I have had many awesome moments throughout Peyton’s life where complete strangers have shown both he and I not only understanding but left an impression for years . When Peyton was young he hated having to get new shoes, I dreaded going to the shoe department and having him get new shoes….my daughter would go with me and together we would try to keep him calm. It was fast approaching fall and I knew I couldn’t put it off any the three of us left and went to the mall. We decided to go to Nordstrom as I wanted him to have “good shoes”. When we arrived at the store, I told the sales clerk that he was autistic and hated getting new shoes. She listened and smiled with a warm, it’s ok smile. She was Kurdish. After having grown up in Northern Iraq, dealing with a child crying hysterically over shoes wasn’t a problem in her world. She saw Peyton by the large aquarium they had in the shoe department and asked if he loved fish…I said oh yes that he had an aquarium and it was comforting for him. She quietly walked over to him and began to talk with him about the beautiful fish in the tank. He was thrilled someone else thought they were awesome. She then told him she would put a chair right by the aquarium and he could sit and watch the fish swim, as she found shoes that both he and the fish would love….to my surprise he sat down and engaged with her. She asked him which was his favorite fish..he told her the blue and yellow one…she walked over to me and asked what “type of shoe” he needed. I told her a leather sneaker. She then got him to let her measure his foot. He was so engaged with the aquarium he wasn’t crying or stressing. The next thing I know she comes back with a pair of blue and yellow sneakers. She makes a big deal out of how they were like the fish. Peyton thought that was “so cool” he tried them on and to my delight they fit great. I watched in amazement how this woman who 30 minutes earlier was a complete stranger and now she was someone who made such an impression in my heart. Yes, she made a sale…but more than that she made a little boy, who hated to get new shoes, a happy little boy who walked away smiling. He called those shoes his “fish” shoes. We always went back to her after that to get him his shoes and she always took the tIme and compassion to make it enjoyable. Her patience, care and understanding meant so much to us, and I will never forget her for it.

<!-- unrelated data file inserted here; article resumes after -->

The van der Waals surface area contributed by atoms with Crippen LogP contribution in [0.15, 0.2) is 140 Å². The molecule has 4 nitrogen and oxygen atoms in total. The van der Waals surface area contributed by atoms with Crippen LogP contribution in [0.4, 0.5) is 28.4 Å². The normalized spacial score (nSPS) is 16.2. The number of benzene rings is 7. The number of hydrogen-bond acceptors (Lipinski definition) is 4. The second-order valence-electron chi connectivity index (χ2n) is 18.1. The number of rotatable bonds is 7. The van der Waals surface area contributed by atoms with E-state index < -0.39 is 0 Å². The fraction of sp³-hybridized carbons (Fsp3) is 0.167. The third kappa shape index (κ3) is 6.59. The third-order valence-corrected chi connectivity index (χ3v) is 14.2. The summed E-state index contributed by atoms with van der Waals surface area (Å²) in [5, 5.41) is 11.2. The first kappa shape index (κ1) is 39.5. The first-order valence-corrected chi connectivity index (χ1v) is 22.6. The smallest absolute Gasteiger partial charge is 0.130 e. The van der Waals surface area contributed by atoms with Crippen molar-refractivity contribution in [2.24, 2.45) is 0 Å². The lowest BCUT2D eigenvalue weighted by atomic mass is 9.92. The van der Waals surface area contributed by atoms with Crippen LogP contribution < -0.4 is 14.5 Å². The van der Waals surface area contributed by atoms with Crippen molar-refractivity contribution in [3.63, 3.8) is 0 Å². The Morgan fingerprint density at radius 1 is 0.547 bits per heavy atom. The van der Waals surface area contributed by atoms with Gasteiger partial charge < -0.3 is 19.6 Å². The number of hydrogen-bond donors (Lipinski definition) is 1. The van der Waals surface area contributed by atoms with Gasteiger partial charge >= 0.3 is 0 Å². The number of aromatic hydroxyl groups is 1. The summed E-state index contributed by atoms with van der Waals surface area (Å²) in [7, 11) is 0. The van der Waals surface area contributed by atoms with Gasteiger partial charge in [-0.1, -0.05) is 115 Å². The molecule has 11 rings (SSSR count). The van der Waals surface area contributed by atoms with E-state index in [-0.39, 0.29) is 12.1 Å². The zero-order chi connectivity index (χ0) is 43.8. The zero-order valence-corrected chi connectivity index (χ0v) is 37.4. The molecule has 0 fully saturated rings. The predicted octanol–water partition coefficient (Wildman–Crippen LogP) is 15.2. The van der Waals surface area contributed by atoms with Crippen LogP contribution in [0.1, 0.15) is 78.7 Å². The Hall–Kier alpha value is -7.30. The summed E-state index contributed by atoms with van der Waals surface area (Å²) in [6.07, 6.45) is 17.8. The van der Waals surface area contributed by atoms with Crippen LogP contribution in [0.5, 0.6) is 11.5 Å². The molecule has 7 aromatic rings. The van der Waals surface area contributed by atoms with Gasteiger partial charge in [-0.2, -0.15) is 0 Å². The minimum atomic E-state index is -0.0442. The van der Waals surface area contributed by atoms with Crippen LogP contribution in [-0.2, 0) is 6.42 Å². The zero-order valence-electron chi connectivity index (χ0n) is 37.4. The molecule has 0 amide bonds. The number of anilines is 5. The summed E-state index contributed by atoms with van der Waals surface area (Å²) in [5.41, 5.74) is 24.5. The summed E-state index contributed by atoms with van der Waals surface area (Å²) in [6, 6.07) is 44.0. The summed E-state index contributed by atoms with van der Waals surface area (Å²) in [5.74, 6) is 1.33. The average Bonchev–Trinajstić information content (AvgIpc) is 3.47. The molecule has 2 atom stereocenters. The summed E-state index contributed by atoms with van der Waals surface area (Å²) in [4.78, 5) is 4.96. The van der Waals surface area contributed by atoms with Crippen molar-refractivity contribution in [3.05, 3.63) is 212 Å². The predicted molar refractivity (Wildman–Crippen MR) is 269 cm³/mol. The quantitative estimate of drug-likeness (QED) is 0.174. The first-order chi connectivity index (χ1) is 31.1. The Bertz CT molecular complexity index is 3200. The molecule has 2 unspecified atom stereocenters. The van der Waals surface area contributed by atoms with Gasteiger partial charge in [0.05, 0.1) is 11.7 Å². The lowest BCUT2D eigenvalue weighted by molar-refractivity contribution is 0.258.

DENIED! Education